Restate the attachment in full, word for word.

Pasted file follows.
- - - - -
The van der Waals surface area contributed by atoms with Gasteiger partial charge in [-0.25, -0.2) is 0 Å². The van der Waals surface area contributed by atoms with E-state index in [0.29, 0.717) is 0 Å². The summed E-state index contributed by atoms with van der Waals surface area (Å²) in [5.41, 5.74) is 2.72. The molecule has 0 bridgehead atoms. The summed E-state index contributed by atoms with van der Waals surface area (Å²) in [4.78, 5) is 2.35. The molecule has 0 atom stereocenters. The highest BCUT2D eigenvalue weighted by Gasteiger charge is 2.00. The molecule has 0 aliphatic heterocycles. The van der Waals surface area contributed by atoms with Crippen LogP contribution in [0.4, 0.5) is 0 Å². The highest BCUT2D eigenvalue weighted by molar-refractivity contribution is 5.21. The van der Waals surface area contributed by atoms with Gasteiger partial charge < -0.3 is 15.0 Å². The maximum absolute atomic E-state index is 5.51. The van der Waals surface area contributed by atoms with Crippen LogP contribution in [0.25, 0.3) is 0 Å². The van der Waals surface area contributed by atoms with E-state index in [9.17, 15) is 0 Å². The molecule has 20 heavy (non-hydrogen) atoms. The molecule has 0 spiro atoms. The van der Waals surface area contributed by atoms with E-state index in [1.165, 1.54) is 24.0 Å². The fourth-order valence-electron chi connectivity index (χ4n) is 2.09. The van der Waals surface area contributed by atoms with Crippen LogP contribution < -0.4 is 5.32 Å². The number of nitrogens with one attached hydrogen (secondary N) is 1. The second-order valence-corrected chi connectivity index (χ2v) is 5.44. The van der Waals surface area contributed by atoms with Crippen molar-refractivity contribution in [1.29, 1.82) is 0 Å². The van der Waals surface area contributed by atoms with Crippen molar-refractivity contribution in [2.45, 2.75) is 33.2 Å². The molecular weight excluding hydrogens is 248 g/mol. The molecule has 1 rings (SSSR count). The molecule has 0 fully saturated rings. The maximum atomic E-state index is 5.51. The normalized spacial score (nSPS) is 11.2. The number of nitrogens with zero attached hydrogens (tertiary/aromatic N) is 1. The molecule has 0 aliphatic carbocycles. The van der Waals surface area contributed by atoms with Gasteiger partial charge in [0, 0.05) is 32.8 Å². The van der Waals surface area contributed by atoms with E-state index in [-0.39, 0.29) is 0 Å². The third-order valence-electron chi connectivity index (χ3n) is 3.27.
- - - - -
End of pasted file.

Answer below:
The van der Waals surface area contributed by atoms with Gasteiger partial charge in [-0.25, -0.2) is 0 Å². The van der Waals surface area contributed by atoms with E-state index in [0.29, 0.717) is 0 Å². The summed E-state index contributed by atoms with van der Waals surface area (Å²) in [5.41, 5.74) is 2.72. The molecule has 0 bridgehead atoms. The summed E-state index contributed by atoms with van der Waals surface area (Å²) in [4.78, 5) is 2.35. The molecule has 0 atom stereocenters. The highest BCUT2D eigenvalue weighted by Gasteiger charge is 2.00. The molecule has 0 aliphatic heterocycles. The van der Waals surface area contributed by atoms with Crippen LogP contribution in [0.4, 0.5) is 0 Å². The highest BCUT2D eigenvalue weighted by molar-refractivity contribution is 5.21. The van der Waals surface area contributed by atoms with Gasteiger partial charge < -0.3 is 15.0 Å². The maximum absolute atomic E-state index is 5.51. The van der Waals surface area contributed by atoms with Crippen LogP contribution in [0.25, 0.3) is 0 Å². The van der Waals surface area contributed by atoms with E-state index in [9.17, 15) is 0 Å². The molecule has 20 heavy (non-hydrogen) atoms. The molecule has 0 spiro atoms. The van der Waals surface area contributed by atoms with E-state index in [1.165, 1.54) is 24.0 Å². The fourth-order valence-electron chi connectivity index (χ4n) is 2.09. The van der Waals surface area contributed by atoms with Crippen LogP contribution < -0.4 is 5.32 Å². The number of nitrogens with one attached hydrogen (secondary N) is 1. The second-order valence-corrected chi connectivity index (χ2v) is 5.44. The van der Waals surface area contributed by atoms with Crippen molar-refractivity contribution in [1.29, 1.82) is 0 Å². The van der Waals surface area contributed by atoms with Crippen molar-refractivity contribution in [2.45, 2.75) is 33.2 Å². The molecular weight excluding hydrogens is 248 g/mol. The molecule has 1 rings (SSSR count). The molecule has 0 fully saturated rings. The maximum atomic E-state index is 5.51. The normalized spacial score (nSPS) is 11.2. The number of nitrogens with zero attached hydrogens (tertiary/aromatic N) is 1. The molecule has 0 aliphatic carbocycles. The van der Waals surface area contributed by atoms with Gasteiger partial charge in [0, 0.05) is 32.8 Å². The van der Waals surface area contributed by atoms with E-state index in [-0.39, 0.29) is 0 Å². The third-order valence-electron chi connectivity index (χ3n) is 3.27.